"Was it very warm in town?" asked the
woman who stays at home.
lie assured her that it was, and thea
"I met Jack Roilins—"
"What! little Jack?" exclaimed the old
gentleman. "Why, I remember when
Jack's father first came to Huckleberry
ville, long 'fore he married Huida—she
was a Smith, you know, ole Billy Smith's
darter. Ole Billy was a curus chap. Did
1 ever tell yer 'bout that scrape him and
me got inter in the winter or thirty-five
no, 'twas thirty-four—yes—no—Well 1
disremember 'zactiy which, but anyhow,
Billy and me, we—"
Yes. yes, we know all about It Uncle
Ben," said the man with a story. "As I
was saying. 1 met Jack lioilins, and he
and I thought we'd go down on the beach
and have a swim—"
"You are getting on swimmingly now,"
observed the retailer of second-hand puns.
"Well, as I was saying," resumed the
man with a story, "Jack and I went down
to tho beach, and —*
"You had a nice bath," said the woman
who interrupts. *
"Ho, I didn't" sharply answered the
man with a story; **you see. the tide—"
"Oh, that reminds me of a funny thing
that happened to a lot of us fellows when
we were in the army!" exclaimed the war
veteran. "It was just after the second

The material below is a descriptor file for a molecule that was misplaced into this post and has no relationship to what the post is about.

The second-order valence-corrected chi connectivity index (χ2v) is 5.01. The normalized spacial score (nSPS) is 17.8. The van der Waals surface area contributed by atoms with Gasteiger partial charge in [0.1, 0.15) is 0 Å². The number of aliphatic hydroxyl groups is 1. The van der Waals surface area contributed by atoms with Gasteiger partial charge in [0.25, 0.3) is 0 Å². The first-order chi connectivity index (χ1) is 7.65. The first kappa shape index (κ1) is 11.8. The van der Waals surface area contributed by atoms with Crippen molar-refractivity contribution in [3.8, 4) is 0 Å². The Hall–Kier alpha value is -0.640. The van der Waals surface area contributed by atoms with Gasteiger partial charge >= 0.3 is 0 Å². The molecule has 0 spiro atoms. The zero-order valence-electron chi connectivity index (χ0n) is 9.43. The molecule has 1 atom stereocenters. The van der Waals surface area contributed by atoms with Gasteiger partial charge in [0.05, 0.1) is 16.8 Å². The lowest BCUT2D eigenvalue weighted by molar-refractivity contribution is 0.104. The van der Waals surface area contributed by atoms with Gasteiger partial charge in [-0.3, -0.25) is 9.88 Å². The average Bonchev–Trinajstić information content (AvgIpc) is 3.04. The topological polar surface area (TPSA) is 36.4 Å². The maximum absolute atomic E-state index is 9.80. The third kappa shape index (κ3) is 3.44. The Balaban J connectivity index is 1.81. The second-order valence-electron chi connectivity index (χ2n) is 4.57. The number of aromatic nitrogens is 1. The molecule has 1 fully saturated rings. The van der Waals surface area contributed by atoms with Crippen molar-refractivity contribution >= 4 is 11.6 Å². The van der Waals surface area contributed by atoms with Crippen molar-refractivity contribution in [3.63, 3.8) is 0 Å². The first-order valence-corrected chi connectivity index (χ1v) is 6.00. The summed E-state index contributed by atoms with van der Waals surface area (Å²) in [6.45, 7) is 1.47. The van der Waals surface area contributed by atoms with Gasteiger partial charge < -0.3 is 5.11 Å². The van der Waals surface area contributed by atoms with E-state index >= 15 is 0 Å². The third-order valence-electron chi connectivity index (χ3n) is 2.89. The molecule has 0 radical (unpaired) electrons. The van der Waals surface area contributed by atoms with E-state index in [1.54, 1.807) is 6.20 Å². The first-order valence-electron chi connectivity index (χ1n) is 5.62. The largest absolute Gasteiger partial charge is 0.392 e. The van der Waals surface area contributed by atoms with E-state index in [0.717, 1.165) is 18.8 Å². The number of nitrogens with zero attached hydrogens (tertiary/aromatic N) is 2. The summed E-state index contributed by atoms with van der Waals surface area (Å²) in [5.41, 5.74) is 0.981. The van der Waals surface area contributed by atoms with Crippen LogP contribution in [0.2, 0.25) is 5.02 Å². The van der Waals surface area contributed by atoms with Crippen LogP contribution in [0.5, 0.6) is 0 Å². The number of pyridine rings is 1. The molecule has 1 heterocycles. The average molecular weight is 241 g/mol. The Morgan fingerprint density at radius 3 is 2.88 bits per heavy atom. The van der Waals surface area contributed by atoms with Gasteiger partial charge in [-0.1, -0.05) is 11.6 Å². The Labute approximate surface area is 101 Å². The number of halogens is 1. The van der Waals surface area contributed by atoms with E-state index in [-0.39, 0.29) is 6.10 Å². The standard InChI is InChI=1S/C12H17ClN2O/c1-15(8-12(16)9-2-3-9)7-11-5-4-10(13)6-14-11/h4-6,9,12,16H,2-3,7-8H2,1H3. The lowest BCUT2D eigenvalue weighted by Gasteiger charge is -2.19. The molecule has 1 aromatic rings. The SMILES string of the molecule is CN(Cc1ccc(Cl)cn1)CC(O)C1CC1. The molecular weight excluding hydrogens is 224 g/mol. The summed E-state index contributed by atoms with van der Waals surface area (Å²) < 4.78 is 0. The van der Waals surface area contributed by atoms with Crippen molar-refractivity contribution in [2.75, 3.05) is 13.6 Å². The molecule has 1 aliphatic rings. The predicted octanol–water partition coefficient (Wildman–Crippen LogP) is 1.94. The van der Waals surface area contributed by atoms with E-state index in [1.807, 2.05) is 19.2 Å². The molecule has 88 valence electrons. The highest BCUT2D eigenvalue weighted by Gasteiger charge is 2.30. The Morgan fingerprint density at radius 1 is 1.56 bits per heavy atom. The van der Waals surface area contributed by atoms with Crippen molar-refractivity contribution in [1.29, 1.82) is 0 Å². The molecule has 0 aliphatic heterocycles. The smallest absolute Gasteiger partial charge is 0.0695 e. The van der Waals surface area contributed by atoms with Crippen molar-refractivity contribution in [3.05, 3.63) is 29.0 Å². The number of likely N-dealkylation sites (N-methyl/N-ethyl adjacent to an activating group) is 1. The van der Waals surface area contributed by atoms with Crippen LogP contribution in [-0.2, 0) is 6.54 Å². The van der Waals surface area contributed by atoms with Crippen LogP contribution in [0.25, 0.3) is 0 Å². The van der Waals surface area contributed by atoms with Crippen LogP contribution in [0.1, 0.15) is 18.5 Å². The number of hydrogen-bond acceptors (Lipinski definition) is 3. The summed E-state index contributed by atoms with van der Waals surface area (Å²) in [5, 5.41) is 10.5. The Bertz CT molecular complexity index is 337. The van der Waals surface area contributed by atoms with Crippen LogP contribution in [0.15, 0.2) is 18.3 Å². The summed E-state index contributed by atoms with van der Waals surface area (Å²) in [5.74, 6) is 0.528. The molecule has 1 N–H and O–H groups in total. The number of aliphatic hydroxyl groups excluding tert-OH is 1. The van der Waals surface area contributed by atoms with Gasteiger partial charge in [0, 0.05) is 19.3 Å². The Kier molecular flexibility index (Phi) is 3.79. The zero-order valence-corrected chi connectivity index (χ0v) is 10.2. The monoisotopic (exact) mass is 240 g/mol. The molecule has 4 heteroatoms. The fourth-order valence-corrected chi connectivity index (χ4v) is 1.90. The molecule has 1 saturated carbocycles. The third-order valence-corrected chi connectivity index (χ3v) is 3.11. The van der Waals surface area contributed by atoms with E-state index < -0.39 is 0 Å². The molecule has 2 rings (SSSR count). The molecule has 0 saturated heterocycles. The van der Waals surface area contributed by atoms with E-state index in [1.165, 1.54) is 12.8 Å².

Bull Run, and the major—"
Tho war veteran was reminded of a
"funny thing" invariably seven evening!, i
week, and, though he always told it from
beginning to end, nobody ever listened to
it. It is not necessary, therefore to repeat
After he had finished, however, the man
with a story began again:
"The tide, you see, was way out, and
Jack aaid that we might as well go up to
the hotel—"
"Oh, tell us!" again interrupted the
retailer of secood class puns.
The man with a story frowned on the
punster and continued:
"Go up to the hotei and see who was
there, Charley Sprague—"
"Is Charley one o' Squire Sprague's
boys?" quened the old gentleman. **The
Squire and me—"
"Ho, Charley isn't one of the Squire's
bovs, Uncle B:n/' was the rather peevish
rejoinder of the man witn the story Char
"Do you remember what a time we had
that night, it rained so?" suddenly a9ked
the young lady with the erratic mind.
"It's awful dry," remarked the ama
teur agrisulturist; if we dont have rain
soon, I guess my potatoes wont amount to
"What a horrid dress that Boston wom
an had on to-day!" said the young isdy in
the rocking chair.
"We had a bully time on the river to
day,'* interjected the boy in the flannel
"Shall you go to the mountains before
you return?" asked the young gentleman
who was dolne the agreeable to the young
Jady with the low forehead.
The man with a story saw it was no use
So be gave it up in despair and walked
sadly away, leaving the others to chat at
their own sweet with
But, mark you, he will tell that story to
every ne of them separately, and, proba
bly, two or three times to most ot them.
They.will come to the conclusion finally,
that it would have been much better for